Claremont left at station for Measure R transit plan
When it comes to the Los Angeles County Metropolitan Transportation Authority (MTA) and plans for the Gold Line light rail system, Claremont is once again getting left behind.
The MTA Thursday approved changes to the multimillion dollar Measure R transit expenditure plan without including the most up-to-date information on the Gold Line’s Foothill extension, despite pleas from Claremont officials and other local legislators.
Approved by the voters in 2008, the Measure R Traffic Relief and Rail Expansion imposed a half-cent sales tax increase in order to fund critical highway and transportation projects throughout the county, including the construction of the Gold Line from Azusa to Claremont, an expected $1.71 billion project.
However, MTA board members conspicuously left off the actual cost value of laying tracks through Claremont because “there is no more money for the Gold Line.” Local officials are characterizing the board’s oversight as disingenuous and careless with taxpayers’ money.
“It is unfair to the people who voted for [Measure R],” said Sam Pedroza, Claremont council member and first vice chair of the Metro Gold Line Foothill Construction Authority board. “There is a lot of frustration and confusion as to what the voters think they are voting for and what they are actually getting.”
It isn’t about receiving more Measure R money, but having the expenditure plan accurately reflect the funding gap that needs to be filled in some way, Mr. Pedroza asserts.
“We are just asking to be properly identified on the expenditure plan so we can say, ‘We have an $800 million funding gap, we need to go out and help find funds and Metro, you need to help us,’” the council member said in a recent interview.
Particularly troublesome to Mr. Pedroza was Richard Katz and LA Mayor Antonio Villaraigosa acting as major proponents of moving the plan forward quickly despite their impending departures from the board in coming months.
“These were absolutely lame duck session approvals,” Mr. Pedroza said. “That, to me, is horrible public policy.”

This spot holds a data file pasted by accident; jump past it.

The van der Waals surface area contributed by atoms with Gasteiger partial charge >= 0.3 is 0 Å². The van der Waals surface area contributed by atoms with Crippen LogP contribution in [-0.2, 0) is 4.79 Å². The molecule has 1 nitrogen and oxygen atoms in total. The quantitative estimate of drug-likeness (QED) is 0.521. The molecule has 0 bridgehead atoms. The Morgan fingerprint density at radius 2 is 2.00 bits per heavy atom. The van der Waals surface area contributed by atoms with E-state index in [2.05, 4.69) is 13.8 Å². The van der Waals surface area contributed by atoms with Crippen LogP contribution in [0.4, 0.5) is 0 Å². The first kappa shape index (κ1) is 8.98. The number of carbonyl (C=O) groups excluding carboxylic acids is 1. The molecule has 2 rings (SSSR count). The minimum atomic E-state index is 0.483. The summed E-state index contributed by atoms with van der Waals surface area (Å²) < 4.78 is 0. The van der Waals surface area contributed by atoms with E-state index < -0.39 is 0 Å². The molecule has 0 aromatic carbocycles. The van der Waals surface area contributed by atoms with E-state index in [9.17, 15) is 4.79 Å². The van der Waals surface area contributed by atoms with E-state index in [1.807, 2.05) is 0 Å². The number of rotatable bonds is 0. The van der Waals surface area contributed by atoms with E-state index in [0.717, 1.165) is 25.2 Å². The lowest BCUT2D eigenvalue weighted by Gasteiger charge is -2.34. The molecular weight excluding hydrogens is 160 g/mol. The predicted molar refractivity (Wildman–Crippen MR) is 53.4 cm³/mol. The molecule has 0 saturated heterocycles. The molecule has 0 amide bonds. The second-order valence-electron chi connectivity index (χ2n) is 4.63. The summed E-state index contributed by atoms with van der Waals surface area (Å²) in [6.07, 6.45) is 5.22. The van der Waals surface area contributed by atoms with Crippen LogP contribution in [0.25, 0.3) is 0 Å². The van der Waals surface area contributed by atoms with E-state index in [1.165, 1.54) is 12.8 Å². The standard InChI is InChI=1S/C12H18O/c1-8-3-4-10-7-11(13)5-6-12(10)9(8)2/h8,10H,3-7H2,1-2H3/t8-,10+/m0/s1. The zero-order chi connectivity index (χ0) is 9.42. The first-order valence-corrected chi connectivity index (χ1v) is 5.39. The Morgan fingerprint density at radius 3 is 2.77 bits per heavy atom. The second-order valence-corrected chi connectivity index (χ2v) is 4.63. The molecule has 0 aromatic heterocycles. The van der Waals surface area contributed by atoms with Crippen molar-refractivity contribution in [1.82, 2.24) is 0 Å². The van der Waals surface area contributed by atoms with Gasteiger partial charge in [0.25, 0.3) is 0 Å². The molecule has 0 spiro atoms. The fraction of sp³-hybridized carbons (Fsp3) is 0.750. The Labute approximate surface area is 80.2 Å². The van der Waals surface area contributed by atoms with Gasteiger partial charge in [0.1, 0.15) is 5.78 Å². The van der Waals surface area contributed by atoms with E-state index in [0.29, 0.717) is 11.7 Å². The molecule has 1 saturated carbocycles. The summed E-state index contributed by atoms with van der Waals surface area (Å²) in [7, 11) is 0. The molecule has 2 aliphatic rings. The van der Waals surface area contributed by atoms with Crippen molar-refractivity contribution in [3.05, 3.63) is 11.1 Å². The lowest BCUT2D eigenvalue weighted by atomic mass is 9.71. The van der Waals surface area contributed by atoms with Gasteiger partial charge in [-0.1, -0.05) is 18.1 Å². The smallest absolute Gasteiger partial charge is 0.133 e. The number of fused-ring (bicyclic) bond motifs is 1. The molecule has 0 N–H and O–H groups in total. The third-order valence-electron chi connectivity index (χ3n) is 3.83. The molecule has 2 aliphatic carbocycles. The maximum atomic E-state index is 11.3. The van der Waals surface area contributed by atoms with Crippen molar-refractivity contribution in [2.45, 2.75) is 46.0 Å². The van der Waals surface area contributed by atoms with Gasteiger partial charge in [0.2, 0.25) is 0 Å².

On behalf of the city of Claremont, Mayor Opanyi Nasiali had sent a written plea to the MTA board on June 4 requesting that actual cost estimates for the Gold Line project, among others, be reflected on the amended plan. He also asked that the specific amount of Measure R funds be identified for each project before the plan’s approval. A petition was circulated and administrators from several other local cities—including Glendora, Pomona and San Dimas—expressed similar sentiments.
Heeding those requests, Supervisor Michael Antonovich, chair of MTA’s board of directors, moved to amend the plan to include the intent by the voters to see the Gold Line constructed through Claremont and to recognize the $764 million funding gap. His motion was dismissed and the plan was adopted as is. Instead, board members have agreed to hear a report on the matter in September.
Though noting his extreme disappointment, Mr. Pedroza and the Foothill authority have not given up yet. In fact, they say they are more focused than ever on keeping the train moving east. With the environmental impact report for Phase 2B nearly finished and construction of the Gold Line set to reach Azusa by 2015, board members remain fixed on their goal of seamless construction through Claremont.
“This is why we created the Foothill Construction Authority in the first place, because we wouldn’t have one mile of construction if it was left to the MTA,” Mr. Pedroza said. “It’s always been an uphill battle dealing with limited funding. What it comes down to is we just need to approach the funding gap at a different angle now.”